I was looking at an ad on the Amazon site for Daniel Keeran’s book If there is no God, and I saw this blurb for the book:
“Atheism is more than a belief in no god or gods. Take the unbelief test. Do you believe: 1. humans have souls? 2. there is an afterlife? 3. humans have greater intrinsic value than other life forms? 4. objective free moral choice exists in humans apart from genetic or instinctual factors? 5. sexuality has moral limitations beyond mutual consent? 6. a child in the womb has as much intrinsic value as a child outside the womb? 7. there is accountability after death? 8. there is objective meaning to human life?”
There were no directions for scoring your responses to the “unbelief test,” but I took it anyway. Here are my responses:
Do you believe:
(1) humans have souls?
I’m not even clear on what a soul is supposed to be or what work the concept is supposed to do. To say, as my American Heritage Dictionary defines it, that the soul is the “Animating and vital principle in human beings, credited with the faculties of thought, action, and emotion and often conceived as an immaterial entity,” is not terribly helpful. To say that the soul is immaterial only tells me what it is not, not what it is. Further, possession of a soul, so defined, clearly explains nothing. To say that I am alive because I possess an “animating and vital principle” is clearly no better than saying that opium puts you to sleep because it possesses a dormative potency.
(2) there is an afterlife?
(3) humans have greater intrinsic value than other life forms?
Which humans and which other life forms? I think some humans are more valuable than some other life forms, but if I had a choice between saving a lifeboat of cats and saving a lifeboat filled with TV preachers, right-wing radio pundits, and Karl Rove, I’d save the cats and sleep like a baby that night.
(4) Objective free moral choice exists in humans apart from genetic of instinctual factors?
Huh? Is the question asking whether I believe that humans have free moral choice or that all our apparent choices are genetically determined? If this is what it means here is my answer: Of course we have free moral choice. My decision, mentioned above, to save the cats and let the preachers, pundits, and prick drown would be a free moral choice. It would be based upon my beliefs, and my values, and would not be constrained by any other external or internal conditions. Therefore it would be a free choice. However, since my beliefs and my values were not chosen by me, because what seems true or right to me is not under my control, then the fact that my choice is free is compatible with it being causally determined.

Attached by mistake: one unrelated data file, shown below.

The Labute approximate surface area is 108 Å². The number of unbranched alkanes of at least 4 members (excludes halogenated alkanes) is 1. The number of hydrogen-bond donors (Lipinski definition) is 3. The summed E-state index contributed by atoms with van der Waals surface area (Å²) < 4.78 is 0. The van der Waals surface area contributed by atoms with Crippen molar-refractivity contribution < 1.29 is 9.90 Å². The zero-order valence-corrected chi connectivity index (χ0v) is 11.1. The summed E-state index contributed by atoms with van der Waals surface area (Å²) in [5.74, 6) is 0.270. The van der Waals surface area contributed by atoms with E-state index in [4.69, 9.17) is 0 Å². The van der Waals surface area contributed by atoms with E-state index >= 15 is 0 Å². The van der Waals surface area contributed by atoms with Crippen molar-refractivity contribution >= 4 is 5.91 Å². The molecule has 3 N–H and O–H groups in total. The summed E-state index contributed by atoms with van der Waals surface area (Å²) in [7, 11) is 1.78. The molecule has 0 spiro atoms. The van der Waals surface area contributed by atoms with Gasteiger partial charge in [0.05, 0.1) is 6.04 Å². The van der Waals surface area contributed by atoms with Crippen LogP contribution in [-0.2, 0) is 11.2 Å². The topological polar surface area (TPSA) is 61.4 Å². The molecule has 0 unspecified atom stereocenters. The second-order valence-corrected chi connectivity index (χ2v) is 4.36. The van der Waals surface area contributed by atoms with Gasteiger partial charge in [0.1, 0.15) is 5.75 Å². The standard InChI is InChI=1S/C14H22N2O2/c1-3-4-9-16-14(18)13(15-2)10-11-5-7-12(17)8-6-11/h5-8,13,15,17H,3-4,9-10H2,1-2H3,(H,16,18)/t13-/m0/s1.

(5) sexuality has moral limitations beyond mutual consent?
Of course it does. “Consensual” sex with a child is rape. What about consenting adults? Well, if one or both adults has made a solemn vow of sexual fidelity to a third party, a spouse, say, then that would be a limitation too. Maybe if one or the other is a priest or nun, and so has taken a vow of celibacy, that would be a limitation too. What about two single, unattached adults who mutually, freely, spontaneously, and with full awareness consent to have sex? Is that OK? Sure. Why not?
(6) A child in the womb has as much intrinsic value as one outside the womb?
Of course it does. If it is a child. But that is exactly where there are strong disagreements. Also, a child in the womb, even one with intrinsic value, is inside the body of another person of intrinsic value, and she gets to make decisions about what is going on inside her own body.
(7) there is accountability after death?
See answer to #2.
(8) there is objective meaning to human life?
What is meant by “objective” meaning? I believe, as Aristotle argues in the Nicomachean Ethics, that by living a life of virtue and reasonableness in community with other human beings we achieve our highest well-being (eudaimonia) as human organisms, and that is an objective fact. If “objective” meaning means something bestowed by a “higher power,” then I don’t think so.
What is the point of questions like these? Do they indicate that religious people think that atheists must answer “no” to each of these questions? Do they think that only religious people can think that life is meaningful or valuable? What is the best way to disabuse people of these fatuous notions?
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